Alcohol and Pregnancy: Studies show that drinking may not be so badHeather Turgeon
Lately, the happy medium, everything-in-moderation stance toward drinking in pregnancy seems to be getting a lot of support. A study released this March in the Journal of the American Academy of Child and Adolescent Psychiatry, in which researchers tracked kids from babyhood to adolescence, found no negative effects as long as mom had less than one drink per day.
Compare that to two studies released last year showing certain perks for babies of light drinkers. One, an epidemiology study of 11,500 children published last June, found that those born to moms who were light drinkers (consuming 1-2 drinks per week or per occasion) had higher mean cognitive test scores. Another study of 2,300 children assessed every two to three years between ages two and 14 found that those born to light or moderate drinkers (moms who had two to six drinks per week, or one per day) early in pregnancy tended to have kids who were better emotionally adjusted.
So does this mean that alcohol could be good for a fetus? Not likely – although maybe if mom takes a swig of wine and feels more relaxed, that’s good for baby. Or maybe moms who drink socially are more connected to a community – which in turn, is good for their health. It could also be that moms with a moderate stance toward life are on average more balanced and psychologically healthy than those who think in black and white (and would be more likely to binge or abstain). In other words, it’s not the alcohol that boosts smarts or good behavior, it’s the benefit of coming from a flexible, centrist mom. No one knows for sure which explanation, if any, is correct.
Even with studies, though, it’s hard to make blanket statements about safe drinking in pregnancy because one of the reasons that the drinking-during-pregnancy question is tricky is that no two fetuses are the same. For example, last month, researchers from Northwestern University found that babies with a certain version of a thyroid gene are more susceptible to damage from alcohol. The study looked at rat mother-baby pairs and tracked what happened when mom was fed the human equivalent of two to three glasses of wine a day. They found that if the fetus had inherited a form of the gene Dio3 (which codes for an enzyme that controls thyroid hormone), the babies showed significant deficits in social behavior and memory. The others were unaffected, even though their moms drank the same amount.
None of us knows (at least yet) which of our growing babies is more vulnerable to alcohol, which is why the American Congress of Obstetricians and Gynecologists says that “no amount of alcohol consumption can be considered safe during pregnancy.” But the study helps explain why some moms have their fair share of booze and baby appears just fine, while others are inclined to more cognitive troubles or even fetal alcohol syndrome.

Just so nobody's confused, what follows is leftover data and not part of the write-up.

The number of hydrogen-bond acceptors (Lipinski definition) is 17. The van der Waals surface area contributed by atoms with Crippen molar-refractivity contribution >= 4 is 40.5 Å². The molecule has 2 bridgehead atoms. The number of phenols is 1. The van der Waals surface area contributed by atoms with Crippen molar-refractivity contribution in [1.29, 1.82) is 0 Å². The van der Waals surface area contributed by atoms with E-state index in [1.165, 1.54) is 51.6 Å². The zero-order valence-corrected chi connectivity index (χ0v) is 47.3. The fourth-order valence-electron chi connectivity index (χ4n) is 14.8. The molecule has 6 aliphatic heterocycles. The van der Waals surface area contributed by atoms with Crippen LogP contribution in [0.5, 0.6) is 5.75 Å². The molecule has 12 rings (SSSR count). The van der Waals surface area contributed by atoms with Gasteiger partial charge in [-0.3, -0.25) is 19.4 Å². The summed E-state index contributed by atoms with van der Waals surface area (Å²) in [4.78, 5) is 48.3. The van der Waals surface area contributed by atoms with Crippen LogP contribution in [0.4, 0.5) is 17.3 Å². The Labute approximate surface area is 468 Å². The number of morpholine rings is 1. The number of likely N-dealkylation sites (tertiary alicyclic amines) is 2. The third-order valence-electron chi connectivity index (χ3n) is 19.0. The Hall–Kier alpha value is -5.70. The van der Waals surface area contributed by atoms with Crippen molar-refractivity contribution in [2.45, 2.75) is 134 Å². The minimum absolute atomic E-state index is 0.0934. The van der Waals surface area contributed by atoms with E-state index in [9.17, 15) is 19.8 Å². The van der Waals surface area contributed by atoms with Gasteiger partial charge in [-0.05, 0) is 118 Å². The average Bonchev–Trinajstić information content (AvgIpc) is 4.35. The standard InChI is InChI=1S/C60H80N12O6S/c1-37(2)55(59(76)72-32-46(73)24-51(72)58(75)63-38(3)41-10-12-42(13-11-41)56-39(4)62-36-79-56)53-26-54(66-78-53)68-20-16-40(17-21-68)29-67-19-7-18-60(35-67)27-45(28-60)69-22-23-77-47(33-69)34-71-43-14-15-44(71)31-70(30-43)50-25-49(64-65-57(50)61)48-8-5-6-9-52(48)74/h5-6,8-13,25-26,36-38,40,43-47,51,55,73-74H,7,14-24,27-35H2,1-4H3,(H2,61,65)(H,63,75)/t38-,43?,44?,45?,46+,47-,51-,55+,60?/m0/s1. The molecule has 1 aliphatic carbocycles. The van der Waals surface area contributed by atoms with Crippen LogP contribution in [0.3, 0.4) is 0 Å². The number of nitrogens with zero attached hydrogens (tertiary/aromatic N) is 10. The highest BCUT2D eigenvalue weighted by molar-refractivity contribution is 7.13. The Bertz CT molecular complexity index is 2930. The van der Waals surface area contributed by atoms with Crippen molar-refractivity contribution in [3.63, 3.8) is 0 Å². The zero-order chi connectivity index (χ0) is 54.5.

Most moms hedge their bets and switch to orange juice and sparkling water. When I was pregnant, starting when my son was just a blob of dividing cells through my first trimester, I didn’t drink (I tried to make up for it with ice-cream cookie sandwiches). By my last trimester, I made my husband order wine with dinner instead of his usual whiskey and I’d sip, somewhat guilt-free.
In my mind, there’s something falsely confident about the zero-tolerance drinking policy. It assumes that as pregnant women, we’re completely in control of the environment inside the womb. Sure, alcohol is an easy one to tick off the list – but when you consider your overall health, the foods you eat, the emotions and hormones that flood your growing baby’s home, and the unique makeup of your particular baby, to me the focus on abstinence is a little out of proportion.
Not to mention that the ideal of being the perfect baby vessel is pretty well unreachable – no matter what we do, our lives and the world around creep into what we think of as a baby bubble. Chemicals from pesticides and plastics show up in almost all the umbilical cords of brand new babies. Exhaust fumes from living near a highway, stress from being laid off from your job or fighting with your partner. Is whether or not you have sips of wine or beer with dinner really making a difference in the complex milieu of the womb?
I’m not arguing that expecting moms should hit happy hour instead of a prenatal yoga class (remember, I couldn’t even order my own glass of Cabernet). The reality is that even when studies show no observable effects on baby when mom drinks, we don’t really know exactly what’s happening on a more subtle biological level.
I just think that the tsk-tsking of moms who don’t banish alcohol completely is a little silly when you think about the bigger picture. Maybe we should focus on what we’re doing for ourselves and our babies instead of what we’re eliminating and swearing off. Within reason, could it be that for a pregnant mom, keeping an eye on the positives – eating delicious, real-food meals, spending time outside and staying active, being around family – is more important than sweating her endless list of no-nos?